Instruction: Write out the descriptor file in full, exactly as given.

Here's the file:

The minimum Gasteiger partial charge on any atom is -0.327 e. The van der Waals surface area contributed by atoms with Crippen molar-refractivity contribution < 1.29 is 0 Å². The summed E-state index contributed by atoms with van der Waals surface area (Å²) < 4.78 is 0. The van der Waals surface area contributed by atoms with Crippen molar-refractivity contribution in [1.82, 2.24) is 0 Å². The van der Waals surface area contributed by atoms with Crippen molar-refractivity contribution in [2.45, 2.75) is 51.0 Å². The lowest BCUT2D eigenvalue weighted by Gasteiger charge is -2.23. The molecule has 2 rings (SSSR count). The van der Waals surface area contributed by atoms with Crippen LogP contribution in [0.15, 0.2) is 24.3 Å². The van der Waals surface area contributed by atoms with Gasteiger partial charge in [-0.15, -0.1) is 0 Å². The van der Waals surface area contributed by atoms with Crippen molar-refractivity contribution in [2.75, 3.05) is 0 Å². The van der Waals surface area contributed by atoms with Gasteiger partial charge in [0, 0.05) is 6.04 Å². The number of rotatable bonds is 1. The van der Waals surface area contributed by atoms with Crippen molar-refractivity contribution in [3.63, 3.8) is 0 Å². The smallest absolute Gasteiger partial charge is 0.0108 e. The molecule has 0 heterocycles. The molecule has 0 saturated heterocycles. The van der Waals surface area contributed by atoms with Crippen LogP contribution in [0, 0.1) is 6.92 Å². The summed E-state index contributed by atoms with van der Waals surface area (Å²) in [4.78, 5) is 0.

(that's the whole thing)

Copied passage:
The minimum Gasteiger partial charge on any atom is -0.327 e. The van der Waals surface area contributed by atoms with Crippen molar-refractivity contribution < 1.29 is 0 Å². The summed E-state index contributed by atoms with van der Waals surface area (Å²) < 4.78 is 0. The van der Waals surface area contributed by atoms with Crippen molar-refractivity contribution in [1.82, 2.24) is 0 Å². The van der Waals surface area contributed by atoms with Crippen molar-refractivity contribution in [2.45, 2.75) is 51.0 Å². The lowest BCUT2D eigenvalue weighted by Gasteiger charge is -2.23. The molecule has 2 rings (SSSR count). The van der Waals surface area contributed by atoms with Crippen LogP contribution in [0.15, 0.2) is 24.3 Å². The van der Waals surface area contributed by atoms with Gasteiger partial charge in [-0.15, -0.1) is 0 Å². The van der Waals surface area contributed by atoms with Crippen molar-refractivity contribution in [2.75, 3.05) is 0 Å². The van der Waals surface area contributed by atoms with Gasteiger partial charge in [0, 0.05) is 6.04 Å². The number of rotatable bonds is 1. The van der Waals surface area contributed by atoms with Crippen molar-refractivity contribution in [3.63, 3.8) is 0 Å². The smallest absolute Gasteiger partial charge is 0.0108 e. The molecule has 0 heterocycles. The molecule has 0 saturated heterocycles. The van der Waals surface area contributed by atoms with Crippen LogP contribution in [0, 0.1) is 6.92 Å². The summed E-state index contributed by atoms with van der Waals surface area (Å²) in [4.78, 5) is 0.